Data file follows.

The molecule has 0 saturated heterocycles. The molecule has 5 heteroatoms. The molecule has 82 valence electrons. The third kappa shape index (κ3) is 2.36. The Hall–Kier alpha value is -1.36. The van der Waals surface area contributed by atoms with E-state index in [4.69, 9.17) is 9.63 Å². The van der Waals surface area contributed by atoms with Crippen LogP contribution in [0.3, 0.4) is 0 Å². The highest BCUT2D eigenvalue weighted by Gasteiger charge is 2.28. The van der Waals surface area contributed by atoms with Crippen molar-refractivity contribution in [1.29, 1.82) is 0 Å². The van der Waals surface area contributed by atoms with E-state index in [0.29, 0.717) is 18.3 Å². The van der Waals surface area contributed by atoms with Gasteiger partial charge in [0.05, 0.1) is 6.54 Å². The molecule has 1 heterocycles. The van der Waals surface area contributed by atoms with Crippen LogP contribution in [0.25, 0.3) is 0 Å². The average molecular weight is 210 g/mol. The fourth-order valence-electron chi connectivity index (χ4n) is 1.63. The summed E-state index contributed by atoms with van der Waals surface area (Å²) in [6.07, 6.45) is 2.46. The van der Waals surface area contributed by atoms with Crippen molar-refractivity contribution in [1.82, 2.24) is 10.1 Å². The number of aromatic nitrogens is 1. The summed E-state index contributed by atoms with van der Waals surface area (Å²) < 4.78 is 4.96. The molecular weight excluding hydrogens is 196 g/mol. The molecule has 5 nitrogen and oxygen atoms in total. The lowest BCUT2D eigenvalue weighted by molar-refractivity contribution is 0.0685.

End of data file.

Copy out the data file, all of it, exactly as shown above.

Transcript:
The molecule has 0 saturated heterocycles. The molecule has 5 heteroatoms. The molecule has 82 valence electrons. The third kappa shape index (κ3) is 2.36. The Hall–Kier alpha value is -1.36. The van der Waals surface area contributed by atoms with E-state index in [4.69, 9.17) is 9.63 Å². The van der Waals surface area contributed by atoms with Crippen LogP contribution in [0.3, 0.4) is 0 Å². The highest BCUT2D eigenvalue weighted by Gasteiger charge is 2.28. The van der Waals surface area contributed by atoms with Crippen molar-refractivity contribution in [1.29, 1.82) is 0 Å². The van der Waals surface area contributed by atoms with E-state index in [0.29, 0.717) is 18.3 Å². The van der Waals surface area contributed by atoms with Gasteiger partial charge in [0.05, 0.1) is 6.54 Å². The molecule has 1 heterocycles. The van der Waals surface area contributed by atoms with Crippen LogP contribution in [0.25, 0.3) is 0 Å². The average molecular weight is 210 g/mol. The fourth-order valence-electron chi connectivity index (χ4n) is 1.63. The summed E-state index contributed by atoms with van der Waals surface area (Å²) in [6.07, 6.45) is 2.46. The van der Waals surface area contributed by atoms with Crippen molar-refractivity contribution in [1.82, 2.24) is 10.1 Å². The number of aromatic nitrogens is 1. The summed E-state index contributed by atoms with van der Waals surface area (Å²) < 4.78 is 4.96. The molecular weight excluding hydrogens is 196 g/mol. The molecule has 5 nitrogen and oxygen atoms in total. The lowest BCUT2D eigenvalue weighted by molar-refractivity contribution is 0.0685.